The Mind of a Juneau Chef

Beau Schooler’s pork cut tattoo.

Beau Schooler.

Cook Rachel Barril.

Schooler and Barril talking pork.

Beau Schooler’s “Mis en Place” tattoo. Mis en place is French for “everything in its place.”

Barril and Schooler talking about the menu.

Beau Schooler.

Rachel Barril searing duck livers.

Schooler’s tongs.

The popularity of cooking shows like PBS’s The Mind of a Chef might suggest that Americans are interested in becoming better cooks. If your culinary learning curve has plateaued, you may want to try a new approach. Rookery head-chef and co-owner Beau Schooler is gaining a reputation for seasonally creative cuisine. I joined Schooler in the kitchen one afternoon and he describes one of the restaurant’s special menus.


“We pickled some grapes with chai tea, and we’re doing that with corn flakes and blue cheese. And we got that bacon panna cotta, we’re doing that with passion fruit and avocado,” says Schooler.

Schooler looks at home in the kitchen. Among his many tattoos is a diagram of a pig that shows the name of each cut as “good” and “very good,” and a large knife with the words “mis en place”—French for “everything in its place.”

“And then we’re doing a pork schnitzel that’s encrusted with corn pops with a corn pop ice cream,” Schooler continues. “That one is getting paired with this Octoberfest kind of style beer which has this kind of honey-sweet corn notes, which is why we went with the corn pop crusted pork schnitzel kind of idea.”

Schooler says his eyes were opened to thoughtfully produced cuisine when he was a teenager. He was working at Anchorage’s Glacier Brew House and tried the seared salmon with coconut rice.

“Sometimes food’s a necessity and you’re just eating it because you need to eat, and other times you’re eating you’re getting enjoyment out of it. And that was when it dawned on me that you could have this food that would bring you so much joy and happiness was this piece of seared salmon.”

Since then he’s worked as a prep cook, a line cook, a sous-chef, and studied in southern Italy. But keeping things fresh takes more than that.

“Everybody that works here tends to be big on reading cookbooks, or reading on-line, or checking out what other restaurants are doing. We find these ideas that we like to try them ourselves. I think a big part of it is not being afraid to mess things up. We want to try things and see how they turn out,” Schooler says.

Part of the team that helps keep things fresh is cook Rachel Barril. She stands at an industrial stove searing duck livers for a duck liver whipped cream to top a gruyere cupcake. This is the kind of dish Schooler promotes.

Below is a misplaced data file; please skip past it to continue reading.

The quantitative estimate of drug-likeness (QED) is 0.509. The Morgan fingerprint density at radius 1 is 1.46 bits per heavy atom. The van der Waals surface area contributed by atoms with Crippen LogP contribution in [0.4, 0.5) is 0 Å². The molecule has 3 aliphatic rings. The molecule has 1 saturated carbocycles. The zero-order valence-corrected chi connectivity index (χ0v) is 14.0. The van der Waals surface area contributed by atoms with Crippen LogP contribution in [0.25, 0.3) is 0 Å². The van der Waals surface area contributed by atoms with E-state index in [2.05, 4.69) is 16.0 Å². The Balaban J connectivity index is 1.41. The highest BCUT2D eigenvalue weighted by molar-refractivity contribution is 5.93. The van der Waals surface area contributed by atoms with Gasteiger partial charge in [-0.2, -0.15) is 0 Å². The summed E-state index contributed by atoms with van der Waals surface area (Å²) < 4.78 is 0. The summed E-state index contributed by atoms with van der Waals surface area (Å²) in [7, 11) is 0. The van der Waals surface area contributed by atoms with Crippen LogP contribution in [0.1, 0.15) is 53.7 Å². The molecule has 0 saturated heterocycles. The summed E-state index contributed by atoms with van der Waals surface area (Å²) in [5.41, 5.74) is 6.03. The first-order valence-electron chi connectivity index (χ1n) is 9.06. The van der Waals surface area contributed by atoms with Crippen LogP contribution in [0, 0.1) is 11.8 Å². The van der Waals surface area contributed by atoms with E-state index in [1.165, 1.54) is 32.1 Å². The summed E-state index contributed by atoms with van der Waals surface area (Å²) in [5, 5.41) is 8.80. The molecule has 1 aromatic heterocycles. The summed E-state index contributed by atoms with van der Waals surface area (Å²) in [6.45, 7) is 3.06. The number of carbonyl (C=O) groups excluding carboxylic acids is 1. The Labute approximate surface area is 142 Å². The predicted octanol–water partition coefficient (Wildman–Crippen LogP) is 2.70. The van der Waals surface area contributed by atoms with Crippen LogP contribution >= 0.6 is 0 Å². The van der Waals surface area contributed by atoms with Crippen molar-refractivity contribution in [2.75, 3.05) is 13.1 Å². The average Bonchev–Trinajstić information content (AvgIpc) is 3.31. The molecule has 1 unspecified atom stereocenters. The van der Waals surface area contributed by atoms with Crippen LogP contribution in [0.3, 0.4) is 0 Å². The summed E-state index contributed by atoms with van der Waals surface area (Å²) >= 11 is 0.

“He pushes you to be more creative, to up your level technique-wise, creatively–that’s just the kind of chef he inspires us to be,” says Barril.

Downstairs in the Seward Street restaurant I run into Stefani Marnon, who just finished lunch. Also known as “Chef Stef,” Marnon has cooked professionally in Juneau for some 16 years and frequents the restaurant.

“The things that I love about his menus is they reflect the seasons,” says Marnon.

I am surprised she doesn’t mention the menu’s diversity. When I ask her if Schooler’s style is considered “fusion,” she cringes. The word fusion is a label and is “90s,” she says, and should be avoided. While his menus might include kimchee, fondue, ramen, and Cheez-its, it also benefits from using locally sourced food like prawns whenever possible.

“I just have Beau make me his prawn dish because I know where the prawns are coming from and I know that they’re great. So you know the stuff is fresh, and I know we hear that all the time, ‘oh it’s in season,’ but it truly is a marker of time looking at Beau’s menu,” says Marnon.

Chef Stef also likes the Rookery’s optional communal-style seating, the affordability, and that among all the creative dishes, there is also a delicious burger for those times when you just want a burger. Speaking of meat, when I ask Schooler what’s next on the menu, he says he’s excited about their home-made charcuterie.

“Terrines and cooked sausages and stuff, and that’s been really fun just because it’s really kind of scientific–like understanding the whole process and proteins and lactic acid and all that, and growing this like beneficial bacteria and creating these cured meats,” Schooler says.

And when the charcuterie becomes routine, Schooler will try something else new. He says that when something becomes repetitive, we stop paying attention to the details.